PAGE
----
In the words of Muhammad Ali, Jack Johnson was “a baaad man!” Way ahead of his time and having to fight rabid racism along with his opponents, “The Galveston Giant” was strong enough, mentally and physically, to be able to overcome odds that would seem unfathomable to a modern day fighter.
Johnson, who met a veritable Murderer’s Row during his ascension to the heavyweight crown, not always winning these fights but earning himself a ton of priceless experience and further honing his craft as he went, became THE most controversial heavyweight champion of the world in history. Fact. Some of the tough hurdles Joe Louis and later Ali had to endure seem like kid’s play compared to the monstrously hate-filled pitfalls Jack had to navigate.
In America, mostly in the south, there were lynchings, beatings and other terrible fates endured by everyday blacks after Johnson smashed defending heavyweight champ Tommy Burns to take the title on Boxing Day in 1908. And the hatred “superior” whites had for Johnson grew and grew. Carrying with him a swagger, a charming smile and, most noxiously for the “superior” race at the time, a keen eye for pretty white women. These bold, brave (both understatements) and seemingly carefree qualities of Johnson further angered the white establishment due to the fact that Jack was all but unbeatable in the prize ring; certainly none of the “White Hopes” that were hurled at him were anywhere close to equipped to take his title.
Married to three white women during his amazingly eventful life, Johnson was eventually beaten – by a manufactured white heavyweight, and by the system. Yet as much as Jess Willard, and those long, hard (especially for an ageing, ill-trained Johnson) 26-rounds were a creation designed to finally wrest the biggest prize in sports from the firm grasp of Johnson, the “crime” he would be jailed for was also a piece of fiction; “The Mann Act” being a newly created term of law put into existence simply for the purpose of taking away Jack’s freedom, liberty and pursuit of happiness.
It was in 1912, three years before Johnson would lose to Willard via 26th round KO, when the hated heavyweight was arrested for “the act of transporting white women across state lines for immoral purposes,” and finally, though immorally, the system had gotten the better of Johnson.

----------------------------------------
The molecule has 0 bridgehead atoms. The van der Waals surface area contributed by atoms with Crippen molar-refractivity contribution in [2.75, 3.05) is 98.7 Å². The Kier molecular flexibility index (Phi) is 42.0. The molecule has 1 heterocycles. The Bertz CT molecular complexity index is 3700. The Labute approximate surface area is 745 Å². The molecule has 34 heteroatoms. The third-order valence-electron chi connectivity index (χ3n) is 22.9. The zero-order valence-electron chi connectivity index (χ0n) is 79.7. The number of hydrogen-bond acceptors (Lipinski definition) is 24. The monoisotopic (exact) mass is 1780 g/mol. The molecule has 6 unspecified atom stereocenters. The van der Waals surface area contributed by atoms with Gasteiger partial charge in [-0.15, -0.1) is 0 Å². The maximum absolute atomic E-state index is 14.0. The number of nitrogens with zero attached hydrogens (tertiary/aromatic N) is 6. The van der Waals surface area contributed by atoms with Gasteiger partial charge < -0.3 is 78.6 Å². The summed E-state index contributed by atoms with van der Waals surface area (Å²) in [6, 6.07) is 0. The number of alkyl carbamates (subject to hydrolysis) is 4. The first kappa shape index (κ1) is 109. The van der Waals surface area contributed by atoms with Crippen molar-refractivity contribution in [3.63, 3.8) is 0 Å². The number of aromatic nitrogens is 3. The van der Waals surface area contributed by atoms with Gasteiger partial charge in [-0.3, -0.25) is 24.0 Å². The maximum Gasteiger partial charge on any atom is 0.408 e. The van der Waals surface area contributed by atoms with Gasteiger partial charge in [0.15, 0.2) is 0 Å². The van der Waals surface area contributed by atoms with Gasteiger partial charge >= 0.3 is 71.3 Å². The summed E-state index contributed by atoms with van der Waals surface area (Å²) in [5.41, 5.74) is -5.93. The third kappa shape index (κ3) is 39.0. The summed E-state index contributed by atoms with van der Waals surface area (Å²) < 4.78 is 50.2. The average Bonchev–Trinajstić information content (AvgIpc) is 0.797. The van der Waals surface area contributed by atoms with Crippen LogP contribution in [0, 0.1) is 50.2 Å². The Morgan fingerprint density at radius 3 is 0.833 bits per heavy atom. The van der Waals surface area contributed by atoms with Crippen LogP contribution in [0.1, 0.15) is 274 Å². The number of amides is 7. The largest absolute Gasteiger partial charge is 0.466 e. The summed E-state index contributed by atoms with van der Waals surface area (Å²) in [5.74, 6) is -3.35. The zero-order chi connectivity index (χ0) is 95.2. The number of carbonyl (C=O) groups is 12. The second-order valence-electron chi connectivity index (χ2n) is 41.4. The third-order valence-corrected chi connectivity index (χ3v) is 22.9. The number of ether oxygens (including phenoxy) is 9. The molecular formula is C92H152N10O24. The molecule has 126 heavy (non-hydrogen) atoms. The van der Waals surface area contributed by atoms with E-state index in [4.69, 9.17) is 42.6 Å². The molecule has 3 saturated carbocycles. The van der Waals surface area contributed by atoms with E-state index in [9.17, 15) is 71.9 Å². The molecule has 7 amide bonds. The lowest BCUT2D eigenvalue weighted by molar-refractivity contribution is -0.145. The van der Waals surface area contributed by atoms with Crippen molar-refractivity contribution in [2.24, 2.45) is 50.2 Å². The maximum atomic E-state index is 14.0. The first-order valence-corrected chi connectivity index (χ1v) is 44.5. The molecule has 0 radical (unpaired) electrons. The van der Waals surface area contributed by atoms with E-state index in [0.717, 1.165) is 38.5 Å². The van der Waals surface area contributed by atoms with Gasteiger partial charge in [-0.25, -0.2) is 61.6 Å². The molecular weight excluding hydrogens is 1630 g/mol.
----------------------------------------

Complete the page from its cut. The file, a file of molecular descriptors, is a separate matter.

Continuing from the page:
All these years later, and Johnson’s surviving family members are still trying to persuade the serving US president to do the right thing and grant Jack (who passed away in 1946 at the age of 68) a pardon.
Linda E Haywood, Johnson’s great-great niece is now hoping President Trump will do what President Obama did not do, and right this century-old wrong.
“I certainly hope President Trump will grant my uncle a pardon,” Haywood said as quoted by The Mail. “This pardon is long overdue and I was very disappointed when President Obama did no grant my uncle a pardon. The last thing you want to do is die and have your name tarnished. That’s wrong. You don’t want it to be tarnished if you’re living.”
If Johnson were still living, in these times, chances are he would have been shamefully bothered by none of the hostility and complete lack of acceptance he had to do battle with in the early 1900s. But Jack is gone, his family left to do his fighting for him. Johnson, as unashamedly proud a man as he was, wouldn’t like this. But his cause endures, and rightfully so.
Here’s a fave Johnson story of mine: In his retirement days Jack, a lover of fast cars, was driving somewhere in the south, breaking the speed limit. A white cop pulled him over and asked, incredulously, what he thought he was doing driving so fast! “That’s a $50 dollar fine,” the cop said.
Beaming, Johnson gave the cop $100, telling him, “I’ll be coming back this same way in a few hours.”
Now that’s a sharp wit. And just one example of how funny Johnson really could be. Today he’d be nothing but celebrated in a big, big way.